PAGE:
The Saint of the Day
St. James of Tarentaise, January 28
Prof. Plinio Corrêa de Oliveira
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St. James, a noble knight of Syria, served the King of Persia in the 5th century.
One day, present at the martyrdom of some Catholics, he converted. He went to the West, entered the priesthood and was consecrated Bishop. He was sent to the region of the Alps where the inhabitants were descendants of rough barbarian bands of Gaul who had fought against the Romans. Although the village of Tarentaise had been Christianized through the neighboring cities Arns and Lyons, it had happened there, as in so many other regions of Gaul, that the first preaching had been drowned by the flood of barbarians who continued to cross the Alps.
Even though they were pagan, the people of Tarentaise received the new Bishop with fervor. After his first sermon, the peasants knelt at his feet and asked for Baptism. St. James, pleased to have found a faithful people, commenced the construction of a church. For that purpose, he sent men to cut wood in the great forests. These large trunks were dragged to the building site by oxen.
The people constructing the church
One tale recounts that on a certain day a large bear came out of the woods, attacked and killed one of the oxen, and began to devour it. The fearful workers ran to the Saint to tell him what had happened.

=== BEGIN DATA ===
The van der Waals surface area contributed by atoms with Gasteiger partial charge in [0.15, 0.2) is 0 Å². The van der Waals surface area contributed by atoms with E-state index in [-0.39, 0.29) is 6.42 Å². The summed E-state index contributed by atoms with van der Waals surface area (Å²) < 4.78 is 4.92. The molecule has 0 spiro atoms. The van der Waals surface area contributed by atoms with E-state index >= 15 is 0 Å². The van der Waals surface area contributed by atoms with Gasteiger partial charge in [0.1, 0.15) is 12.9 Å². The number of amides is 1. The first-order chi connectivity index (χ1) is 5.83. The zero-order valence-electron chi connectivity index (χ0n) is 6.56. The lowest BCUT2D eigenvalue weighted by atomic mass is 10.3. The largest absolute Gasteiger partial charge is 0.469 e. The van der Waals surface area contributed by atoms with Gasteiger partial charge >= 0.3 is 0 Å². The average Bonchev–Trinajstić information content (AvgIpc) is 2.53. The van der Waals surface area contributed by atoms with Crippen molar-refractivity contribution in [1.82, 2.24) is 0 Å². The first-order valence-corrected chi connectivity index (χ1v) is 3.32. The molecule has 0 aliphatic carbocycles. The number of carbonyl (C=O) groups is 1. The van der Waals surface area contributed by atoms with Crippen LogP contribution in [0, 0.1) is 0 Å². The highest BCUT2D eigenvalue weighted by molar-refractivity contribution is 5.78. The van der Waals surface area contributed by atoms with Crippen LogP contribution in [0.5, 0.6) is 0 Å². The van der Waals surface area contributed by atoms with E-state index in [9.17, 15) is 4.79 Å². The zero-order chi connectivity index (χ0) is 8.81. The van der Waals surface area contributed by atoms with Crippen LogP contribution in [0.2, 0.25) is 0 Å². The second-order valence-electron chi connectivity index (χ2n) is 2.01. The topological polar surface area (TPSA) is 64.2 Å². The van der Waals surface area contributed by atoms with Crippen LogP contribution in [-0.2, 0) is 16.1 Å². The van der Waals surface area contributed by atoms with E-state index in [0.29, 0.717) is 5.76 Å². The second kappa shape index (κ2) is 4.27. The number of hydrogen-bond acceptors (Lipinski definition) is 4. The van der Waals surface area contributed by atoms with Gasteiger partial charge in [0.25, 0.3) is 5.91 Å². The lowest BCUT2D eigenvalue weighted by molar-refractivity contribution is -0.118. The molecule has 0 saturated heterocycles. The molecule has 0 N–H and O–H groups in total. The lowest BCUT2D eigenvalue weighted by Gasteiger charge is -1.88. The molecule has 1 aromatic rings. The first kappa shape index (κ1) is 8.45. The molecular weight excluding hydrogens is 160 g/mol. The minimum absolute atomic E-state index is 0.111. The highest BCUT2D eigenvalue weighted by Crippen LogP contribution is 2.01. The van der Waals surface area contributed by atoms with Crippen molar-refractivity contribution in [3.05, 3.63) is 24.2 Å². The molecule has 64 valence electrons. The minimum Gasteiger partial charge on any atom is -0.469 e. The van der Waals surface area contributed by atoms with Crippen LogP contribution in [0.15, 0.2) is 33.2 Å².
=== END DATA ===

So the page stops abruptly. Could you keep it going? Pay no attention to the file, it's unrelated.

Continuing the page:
St. James approached the beast and said:
“I, James, servant of Christ, order you, o repulsive and untamed beast, to bow down your savage head in the name of the Lord. I order you to continue the work you have just interrupted and to take the place of the ox you have killed.”
As soon as he stopped speaking, the bear bowed his head to receive the yoke of the ox. St. James himself harnessed him to the cart. The people watched this spectacle in astonishment. When the moment came to release the bear, some of the young men were fearful and wanted to kill it. But the Saint prevented this. Again he approached the bear and ordered the beast to return to the forest and never again to repeat such an act in the village of Tarentaise.
After that Saint James finished the building of the church, which he dedicated to St. Stephen, the first martyr.
Comments of Prof. Plinio: